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Tell me one thing about what your goals are for your students this year, and one goal for yourself this year.
This year is all about helping students know themselves with a focus on oral communication. Knowing their learning styles, their MI strengths and being able to advocate for themselves.
My goal is to flip my classroom to allow me to spend more time with students in small needs and interest based learning groups, providing timely formative feedback.
We worked on a visioning exercise today to figure out what our inquiry-based classroom goals are for this year. I decided to write a reflective blog as if this was the end of the 2012-2013 school year. Next June I hope my blog reads something like this.
So it’s the last week of school and time to reflect on the year that was.
There was a lot that went right this year, and a few speed bumps along the way.
All of the students were able to identify their strengths and areas of need in terms of learning skills, multiple intelligences and learning styles. They could independently group themselves by homogeneous learning style and heterogeneous learning style. They knew the strengths of grouping them selves with like-minded learners as well as in heterogeneous groups. I guess best of all the students knew how to advocate for their own learning style based on their MI strengths.
Our BYOD initiative was successful with almost all of the students participating. Those who could’t or chose not to we supplemented by the technology that the school had available. Students were very responsible in managing their digital footprint, and were able to speak eloquently and knowledgeably to both peers and adults on the subject. Students had developed great “habitudes”.
I think parents really understood classroom assessment better by June. They understood that it’s not just test scores and projects make up a grade, but it is the combination of conversations, observations and products. Students understood that too. Fewer students each month asked, “What did I get on that?” and more were focused on how they could improve their work. Some students used class generated criteria that was posted and others used strong and weak work samples to gauge their improvement.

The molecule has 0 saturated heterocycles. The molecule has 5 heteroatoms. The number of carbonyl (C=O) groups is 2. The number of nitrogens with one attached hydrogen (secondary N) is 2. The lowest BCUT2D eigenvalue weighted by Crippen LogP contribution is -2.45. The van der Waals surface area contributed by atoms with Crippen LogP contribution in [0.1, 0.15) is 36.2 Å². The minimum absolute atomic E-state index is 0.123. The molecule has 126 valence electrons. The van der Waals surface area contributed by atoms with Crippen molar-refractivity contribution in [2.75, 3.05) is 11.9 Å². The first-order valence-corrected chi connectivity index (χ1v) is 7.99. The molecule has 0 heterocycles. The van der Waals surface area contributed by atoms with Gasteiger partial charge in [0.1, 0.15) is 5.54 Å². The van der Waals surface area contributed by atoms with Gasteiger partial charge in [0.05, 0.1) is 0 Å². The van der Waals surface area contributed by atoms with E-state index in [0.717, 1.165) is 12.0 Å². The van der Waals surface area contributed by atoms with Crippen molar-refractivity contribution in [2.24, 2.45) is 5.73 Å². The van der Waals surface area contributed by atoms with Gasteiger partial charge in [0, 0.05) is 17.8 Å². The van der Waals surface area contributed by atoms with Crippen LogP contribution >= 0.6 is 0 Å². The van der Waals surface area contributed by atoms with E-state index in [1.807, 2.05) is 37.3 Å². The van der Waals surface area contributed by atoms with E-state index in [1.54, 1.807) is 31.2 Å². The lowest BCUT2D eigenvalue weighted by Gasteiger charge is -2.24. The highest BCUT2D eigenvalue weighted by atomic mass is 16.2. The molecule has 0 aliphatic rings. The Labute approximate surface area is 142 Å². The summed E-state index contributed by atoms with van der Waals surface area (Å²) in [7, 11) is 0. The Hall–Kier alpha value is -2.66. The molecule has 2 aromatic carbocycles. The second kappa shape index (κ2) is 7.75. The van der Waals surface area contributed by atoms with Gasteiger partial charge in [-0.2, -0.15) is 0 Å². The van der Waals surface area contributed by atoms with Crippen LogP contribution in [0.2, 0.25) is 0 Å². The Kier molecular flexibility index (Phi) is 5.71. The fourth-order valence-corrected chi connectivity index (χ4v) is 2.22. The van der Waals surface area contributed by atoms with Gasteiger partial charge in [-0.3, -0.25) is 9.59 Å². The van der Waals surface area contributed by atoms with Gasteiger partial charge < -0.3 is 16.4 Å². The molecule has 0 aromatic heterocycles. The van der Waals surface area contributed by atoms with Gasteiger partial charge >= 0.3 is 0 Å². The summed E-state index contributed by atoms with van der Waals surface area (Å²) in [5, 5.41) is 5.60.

Students were able to better talk and listen to each other. When we moved to our “Say Something” phase of a lesson all students were on point with what they were talking about. Listeners knew how to listen patiently and objectively with out interrupting and offer useful prompts to help their partners get more out of what they were talking about.
Flipping the day was a success as well. We started with teacher generated lessons on the class wiki and then moved to ones that students were able to generate themselves. Even other grades began asking if our class could make math video lessons for them. Our class wiki grew to become our textbook for the year with many other teachers from around Ontario and Canada contributing to our learning. We skyped with many classes from other schools and even with classes in other school boards.
Our class timetable was almost ignored by the end of the year as all subjects seemed to flow into one another. Really big projects were embarked on and these were largely recognized beyond our classroom. I think based on the student reflection journals and videos that a larger sense of our place in the global scheme of things was realized.
Finally I was pleased that I was able to keep a daily journal of my practice and reflect on it regularly. This will provide guidance for years to come as it gets modified to meet the needs of each years learners.